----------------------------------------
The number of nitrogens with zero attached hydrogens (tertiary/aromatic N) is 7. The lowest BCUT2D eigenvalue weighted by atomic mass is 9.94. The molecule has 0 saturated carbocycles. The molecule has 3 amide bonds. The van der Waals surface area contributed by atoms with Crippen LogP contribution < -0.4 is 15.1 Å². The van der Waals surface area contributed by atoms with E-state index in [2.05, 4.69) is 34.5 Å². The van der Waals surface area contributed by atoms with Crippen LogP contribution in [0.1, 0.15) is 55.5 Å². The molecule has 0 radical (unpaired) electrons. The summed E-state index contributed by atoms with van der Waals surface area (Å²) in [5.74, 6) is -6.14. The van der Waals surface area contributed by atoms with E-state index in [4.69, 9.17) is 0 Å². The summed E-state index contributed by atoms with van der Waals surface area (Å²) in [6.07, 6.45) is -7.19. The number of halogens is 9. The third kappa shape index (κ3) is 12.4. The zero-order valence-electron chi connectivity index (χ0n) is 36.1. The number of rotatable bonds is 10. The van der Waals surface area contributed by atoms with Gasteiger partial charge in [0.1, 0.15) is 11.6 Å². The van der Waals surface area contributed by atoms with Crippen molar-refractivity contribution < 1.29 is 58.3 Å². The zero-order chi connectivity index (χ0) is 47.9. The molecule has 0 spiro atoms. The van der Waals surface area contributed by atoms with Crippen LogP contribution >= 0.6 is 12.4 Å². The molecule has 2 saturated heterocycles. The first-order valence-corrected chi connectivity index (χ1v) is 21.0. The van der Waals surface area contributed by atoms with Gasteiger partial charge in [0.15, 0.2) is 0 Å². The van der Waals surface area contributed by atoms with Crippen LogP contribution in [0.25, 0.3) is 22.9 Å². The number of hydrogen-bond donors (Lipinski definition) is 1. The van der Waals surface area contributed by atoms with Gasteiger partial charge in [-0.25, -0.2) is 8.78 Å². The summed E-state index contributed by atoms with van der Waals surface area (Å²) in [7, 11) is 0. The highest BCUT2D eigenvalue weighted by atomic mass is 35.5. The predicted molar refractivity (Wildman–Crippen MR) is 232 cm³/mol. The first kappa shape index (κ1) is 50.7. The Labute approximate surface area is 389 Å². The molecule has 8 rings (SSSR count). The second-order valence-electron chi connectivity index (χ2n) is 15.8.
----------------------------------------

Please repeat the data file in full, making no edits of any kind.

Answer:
The number of nitrogens with zero attached hydrogens (tertiary/aromatic N) is 7. The lowest BCUT2D eigenvalue weighted by atomic mass is 9.94. The molecule has 0 saturated carbocycles. The molecule has 3 amide bonds. The van der Waals surface area contributed by atoms with Crippen LogP contribution < -0.4 is 15.1 Å². The van der Waals surface area contributed by atoms with E-state index in [2.05, 4.69) is 34.5 Å². The van der Waals surface area contributed by atoms with Crippen LogP contribution in [0.1, 0.15) is 55.5 Å². The molecule has 0 radical (unpaired) electrons. The summed E-state index contributed by atoms with van der Waals surface area (Å²) in [5.74, 6) is -6.14. The van der Waals surface area contributed by atoms with E-state index in [4.69, 9.17) is 0 Å². The summed E-state index contributed by atoms with van der Waals surface area (Å²) in [6.07, 6.45) is -7.19. The number of halogens is 9. The third kappa shape index (κ3) is 12.4. The zero-order valence-electron chi connectivity index (χ0n) is 36.1. The number of rotatable bonds is 10. The van der Waals surface area contributed by atoms with Gasteiger partial charge in [0.1, 0.15) is 11.6 Å². The van der Waals surface area contributed by atoms with Crippen molar-refractivity contribution < 1.29 is 58.3 Å². The zero-order chi connectivity index (χ0) is 47.9. The molecule has 0 spiro atoms. The van der Waals surface area contributed by atoms with Crippen LogP contribution >= 0.6 is 12.4 Å². The molecule has 2 saturated heterocycles. The first-order valence-corrected chi connectivity index (χ1v) is 21.0. The van der Waals surface area contributed by atoms with Gasteiger partial charge in [0.15, 0.2) is 0 Å². The van der Waals surface area contributed by atoms with Crippen LogP contribution in [0.25, 0.3) is 22.9 Å². The number of hydrogen-bond donors (Lipinski definition) is 1. The van der Waals surface area contributed by atoms with Gasteiger partial charge in [-0.25, -0.2) is 8.78 Å². The summed E-state index contributed by atoms with van der Waals surface area (Å²) in [7, 11) is 0. The highest BCUT2D eigenvalue weighted by atomic mass is 35.5. The predicted molar refractivity (Wildman–Crippen MR) is 232 cm³/mol. The first kappa shape index (κ1) is 50.7. The Labute approximate surface area is 389 Å². The molecule has 8 rings (SSSR count). The second-order valence-electron chi connectivity index (χ2n) is 15.8.